At a Tehran cafe, Hamid is waving his smartphone in the air, hoping to catch a weak signal that would help him bypass Iran's strict ban on the latest iPhone models. After the country prohibited the 14 and 15 series iPhones in February 2023, Hamid purchased a new device from overseas, optimistic that the restrictions would ease over time. Unfortunately, this was not the case.

According to the 32-year-old, he had network coverage for only a month before it disappeared. Continuously pressing the power button on his phone, he expressed his frustration at the situation, stating, "I have to switch to lower 3G bands in the hope of getting coverage."

Following last year's ban, individuals, including tourists, are no longer permitted to register their latest iPhone models in the country. To use local SIM cards for more than a month, all phone users must register their devices with the authorities.

This ban has shed light on the economic pressures faced by Iran's government in recent years, such as international sanctions and skyrocketing inflation. In a report by the Isna news agency dated March 2023, authorities cited the measure as an effort to reduce foreign currency expenditure.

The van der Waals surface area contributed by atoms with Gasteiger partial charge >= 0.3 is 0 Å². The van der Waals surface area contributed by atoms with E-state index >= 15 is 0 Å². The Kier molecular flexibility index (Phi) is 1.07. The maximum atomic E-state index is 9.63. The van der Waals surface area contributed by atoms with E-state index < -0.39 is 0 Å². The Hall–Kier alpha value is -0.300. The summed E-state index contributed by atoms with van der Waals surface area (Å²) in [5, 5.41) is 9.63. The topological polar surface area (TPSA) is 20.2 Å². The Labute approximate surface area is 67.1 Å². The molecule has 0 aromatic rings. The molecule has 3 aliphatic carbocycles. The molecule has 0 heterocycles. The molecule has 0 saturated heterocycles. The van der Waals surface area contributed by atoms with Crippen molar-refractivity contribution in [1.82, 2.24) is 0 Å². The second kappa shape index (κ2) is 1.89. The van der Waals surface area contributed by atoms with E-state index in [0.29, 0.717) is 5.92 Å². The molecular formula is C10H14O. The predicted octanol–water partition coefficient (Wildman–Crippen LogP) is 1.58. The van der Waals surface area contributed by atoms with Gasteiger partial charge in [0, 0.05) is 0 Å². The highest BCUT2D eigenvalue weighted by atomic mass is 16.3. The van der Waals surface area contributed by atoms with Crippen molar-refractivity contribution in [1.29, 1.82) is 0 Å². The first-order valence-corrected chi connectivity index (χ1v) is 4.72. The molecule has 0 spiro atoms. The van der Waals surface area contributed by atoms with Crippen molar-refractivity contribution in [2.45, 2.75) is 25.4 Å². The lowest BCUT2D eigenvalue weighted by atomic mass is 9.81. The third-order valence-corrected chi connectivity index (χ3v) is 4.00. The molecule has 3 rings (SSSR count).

Despite official restrictions, iPhones from US company Apple are still highly sought after in Iran, not only for their cutting-edge technology but also as status symbols. However, the ban has inadvertently led to a thriving underground market, with certain vendors inflating the prices of older iPhone models that are easier to register.

Apple has never had a formal presence in Iran due to US sanctions imposed after Washington's withdrawal from a significant nuclear deal in 2018. Additionally, the ban has given rise to a fraudulent scheme that reportedly swindled thousands of Iranians out of tens of millions of dollars in exchange for inexpensive iPhones. For months, a company called 'Koroush' advertised discounted iPhones, some priced as low as 200 million rials ($340), via online platforms featuring celebrities.